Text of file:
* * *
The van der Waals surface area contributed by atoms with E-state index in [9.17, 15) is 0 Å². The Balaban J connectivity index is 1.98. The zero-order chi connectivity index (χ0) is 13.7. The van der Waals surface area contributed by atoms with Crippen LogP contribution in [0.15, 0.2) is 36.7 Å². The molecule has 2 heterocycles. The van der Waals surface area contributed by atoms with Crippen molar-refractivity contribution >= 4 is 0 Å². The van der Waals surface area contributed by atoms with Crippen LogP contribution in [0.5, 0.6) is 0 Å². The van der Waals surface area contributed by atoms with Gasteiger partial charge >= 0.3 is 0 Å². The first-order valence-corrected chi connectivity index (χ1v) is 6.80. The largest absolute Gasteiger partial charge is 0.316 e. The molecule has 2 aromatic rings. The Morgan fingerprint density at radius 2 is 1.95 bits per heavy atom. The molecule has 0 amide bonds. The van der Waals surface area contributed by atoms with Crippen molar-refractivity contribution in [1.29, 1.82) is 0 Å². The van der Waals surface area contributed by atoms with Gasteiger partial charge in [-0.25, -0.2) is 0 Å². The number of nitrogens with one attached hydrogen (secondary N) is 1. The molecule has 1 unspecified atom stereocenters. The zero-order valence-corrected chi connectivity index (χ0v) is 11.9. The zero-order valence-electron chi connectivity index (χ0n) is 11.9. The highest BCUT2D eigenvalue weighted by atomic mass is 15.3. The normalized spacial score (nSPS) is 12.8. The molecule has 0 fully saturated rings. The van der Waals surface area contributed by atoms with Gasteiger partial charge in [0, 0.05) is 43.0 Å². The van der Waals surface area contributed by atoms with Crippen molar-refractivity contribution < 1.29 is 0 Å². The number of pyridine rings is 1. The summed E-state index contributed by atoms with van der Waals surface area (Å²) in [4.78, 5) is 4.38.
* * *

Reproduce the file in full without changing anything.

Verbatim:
The van der Waals surface area contributed by atoms with E-state index in [9.17, 15) is 0 Å². The Balaban J connectivity index is 1.98. The zero-order chi connectivity index (χ0) is 13.7. The van der Waals surface area contributed by atoms with Crippen LogP contribution in [0.15, 0.2) is 36.7 Å². The molecule has 2 heterocycles. The van der Waals surface area contributed by atoms with Crippen molar-refractivity contribution >= 4 is 0 Å². The van der Waals surface area contributed by atoms with Crippen LogP contribution in [0.5, 0.6) is 0 Å². The van der Waals surface area contributed by atoms with Gasteiger partial charge >= 0.3 is 0 Å². The first-order valence-corrected chi connectivity index (χ1v) is 6.80. The largest absolute Gasteiger partial charge is 0.316 e. The molecule has 2 aromatic rings. The Morgan fingerprint density at radius 2 is 1.95 bits per heavy atom. The molecule has 0 amide bonds. The van der Waals surface area contributed by atoms with Crippen molar-refractivity contribution in [1.29, 1.82) is 0 Å². The van der Waals surface area contributed by atoms with Gasteiger partial charge in [-0.25, -0.2) is 0 Å². The number of nitrogens with one attached hydrogen (secondary N) is 1. The molecule has 1 unspecified atom stereocenters. The zero-order valence-corrected chi connectivity index (χ0v) is 11.9. The zero-order valence-electron chi connectivity index (χ0n) is 11.9. The highest BCUT2D eigenvalue weighted by atomic mass is 15.3. The normalized spacial score (nSPS) is 12.8. The molecule has 0 fully saturated rings. The van der Waals surface area contributed by atoms with Gasteiger partial charge in [0, 0.05) is 43.0 Å². The van der Waals surface area contributed by atoms with Crippen molar-refractivity contribution < 1.29 is 0 Å². The number of pyridine rings is 1. The summed E-state index contributed by atoms with van der Waals surface area (Å²) in [4.78, 5) is 4.38.